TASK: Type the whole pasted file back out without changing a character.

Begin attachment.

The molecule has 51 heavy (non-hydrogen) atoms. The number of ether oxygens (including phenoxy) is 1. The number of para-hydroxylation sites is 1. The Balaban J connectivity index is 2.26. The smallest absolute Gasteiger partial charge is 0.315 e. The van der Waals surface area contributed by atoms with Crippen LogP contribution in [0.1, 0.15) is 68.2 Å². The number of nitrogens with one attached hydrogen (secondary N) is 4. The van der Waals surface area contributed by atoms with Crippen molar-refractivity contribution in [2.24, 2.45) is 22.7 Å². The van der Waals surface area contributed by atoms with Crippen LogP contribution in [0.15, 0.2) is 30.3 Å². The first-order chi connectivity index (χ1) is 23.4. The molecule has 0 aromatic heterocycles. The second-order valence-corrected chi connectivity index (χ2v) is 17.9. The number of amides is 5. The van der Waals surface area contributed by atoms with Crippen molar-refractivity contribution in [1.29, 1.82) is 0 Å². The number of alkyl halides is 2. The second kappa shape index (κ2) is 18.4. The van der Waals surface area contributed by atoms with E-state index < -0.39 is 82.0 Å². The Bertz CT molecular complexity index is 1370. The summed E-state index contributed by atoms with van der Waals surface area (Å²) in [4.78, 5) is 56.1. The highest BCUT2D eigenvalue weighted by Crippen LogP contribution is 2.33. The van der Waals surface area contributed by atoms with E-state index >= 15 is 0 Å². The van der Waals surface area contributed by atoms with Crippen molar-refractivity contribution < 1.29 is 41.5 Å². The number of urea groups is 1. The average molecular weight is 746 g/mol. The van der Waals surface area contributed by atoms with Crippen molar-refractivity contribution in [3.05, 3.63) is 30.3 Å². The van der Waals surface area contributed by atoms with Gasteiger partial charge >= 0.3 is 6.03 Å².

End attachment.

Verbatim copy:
The molecule has 51 heavy (non-hydrogen) atoms. The number of ether oxygens (including phenoxy) is 1. The number of para-hydroxylation sites is 1. The Balaban J connectivity index is 2.26. The smallest absolute Gasteiger partial charge is 0.315 e. The van der Waals surface area contributed by atoms with Crippen LogP contribution in [0.1, 0.15) is 68.2 Å². The number of nitrogens with one attached hydrogen (secondary N) is 4. The van der Waals surface area contributed by atoms with Crippen molar-refractivity contribution in [2.24, 2.45) is 22.7 Å². The van der Waals surface area contributed by atoms with Crippen LogP contribution in [0.15, 0.2) is 30.3 Å². The first-order chi connectivity index (χ1) is 23.4. The molecule has 0 aromatic heterocycles. The second-order valence-corrected chi connectivity index (χ2v) is 17.9. The number of amides is 5. The van der Waals surface area contributed by atoms with Crippen molar-refractivity contribution in [1.29, 1.82) is 0 Å². The number of alkyl halides is 2. The second kappa shape index (κ2) is 18.4. The van der Waals surface area contributed by atoms with E-state index < -0.39 is 82.0 Å². The Bertz CT molecular complexity index is 1370. The summed E-state index contributed by atoms with van der Waals surface area (Å²) in [4.78, 5) is 56.1. The highest BCUT2D eigenvalue weighted by Crippen LogP contribution is 2.33. The van der Waals surface area contributed by atoms with E-state index >= 15 is 0 Å². The van der Waals surface area contributed by atoms with Crippen molar-refractivity contribution < 1.29 is 41.5 Å². The number of urea groups is 1. The average molecular weight is 746 g/mol. The van der Waals surface area contributed by atoms with Crippen molar-refractivity contribution in [3.05, 3.63) is 30.3 Å². The van der Waals surface area contributed by atoms with Gasteiger partial charge >= 0.3 is 6.03 Å².